Ramesh, that’s all fair enough but I think you’ve subtlely changed the question and missed the mark on the nature of Obama’s radicalism.
First, assuming (as we both appear to do) that Obama has been a radical in the past, I asked which of his past radical positions he has now moderated. You’ve responded with new positions he has taken that leave unchanged his old stands — and even the ones you’ve suggested are misleading. (To be clear, I don’t mean Ramesh is being misleading; I mean Ramesh has cited Obama positions that are misleading — moderate-looking camouflage for his actually extremist positions.)
For example, what he calls his “tax plan” does not account for — to take just a couple of examples — the tax (probably on fossil fuels) that would have to be imposed to pay for the Global Poverty Act he proposes, nor the levies implicit in any cap-and-trade or similar scheme in response to climate change. And on the Second Amendment, Obama is posing as supportive of the Supreme Court decision with the caveat that the decision leaves plenty of room for gun regulation — a loophole that you can drive a truck through.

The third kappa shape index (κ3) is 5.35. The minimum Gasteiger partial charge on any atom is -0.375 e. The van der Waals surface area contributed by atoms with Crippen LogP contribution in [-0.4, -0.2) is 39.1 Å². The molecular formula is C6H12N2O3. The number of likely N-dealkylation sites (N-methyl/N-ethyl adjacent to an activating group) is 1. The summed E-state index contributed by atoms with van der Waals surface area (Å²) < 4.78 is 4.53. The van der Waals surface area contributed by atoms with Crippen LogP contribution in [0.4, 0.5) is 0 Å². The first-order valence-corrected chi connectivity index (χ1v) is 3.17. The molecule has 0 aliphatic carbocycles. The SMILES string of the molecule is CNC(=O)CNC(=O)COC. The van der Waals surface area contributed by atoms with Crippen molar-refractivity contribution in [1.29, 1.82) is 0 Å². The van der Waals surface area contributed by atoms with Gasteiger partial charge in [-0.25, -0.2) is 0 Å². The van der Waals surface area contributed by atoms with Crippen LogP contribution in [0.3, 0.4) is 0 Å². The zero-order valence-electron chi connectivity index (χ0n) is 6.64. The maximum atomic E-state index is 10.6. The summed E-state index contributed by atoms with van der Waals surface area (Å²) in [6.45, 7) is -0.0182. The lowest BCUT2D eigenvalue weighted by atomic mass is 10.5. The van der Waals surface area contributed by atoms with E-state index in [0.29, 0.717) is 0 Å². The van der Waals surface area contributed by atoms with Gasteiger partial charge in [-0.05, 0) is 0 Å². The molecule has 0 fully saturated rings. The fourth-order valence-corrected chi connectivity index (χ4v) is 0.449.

Second, and relatedly, Obama’s radicalism, beginning with his Alinski/ACORN/community organizer period, is a bottom-up socialism. This, I’d suggest, is why he fits comfortably with Ayers, who (especially now) is more Maoist than Stalinist. What Obama is about is infiltrating (and training others to infiltrate) bourgeois institutions in order to change them from within — in essence, using the system to supplant the system. A key requirement of this stealthy approach (very consistent with talking vaporously about “change” but never getting more specific than absolutely necessary) is electability. With an enormous assist from the media, which does not press him for specifics, Obama has walked this line brilliantly. Absent convincing retractions of his prior radical positions, though, we should construe shrewd moves like the ostensibly reasonable Second Amendment position as efforts make him electable.
This is why Ayers is so important: it is a peek behind the curtain of Obama’s rhetoric. When he talks about “education reform,” that sounds admirable and, given the state of the schools, entirely reasonable. But when you look at what the Obama/Ayers program really tried to do to the schools (see, e.g., Stanley’s work on this), it is radical. With a guy who speaks in euphemisms — “change,” “social justice,” “due process,” etc. — it is vital to have concrete examples of how these concepts are put into action.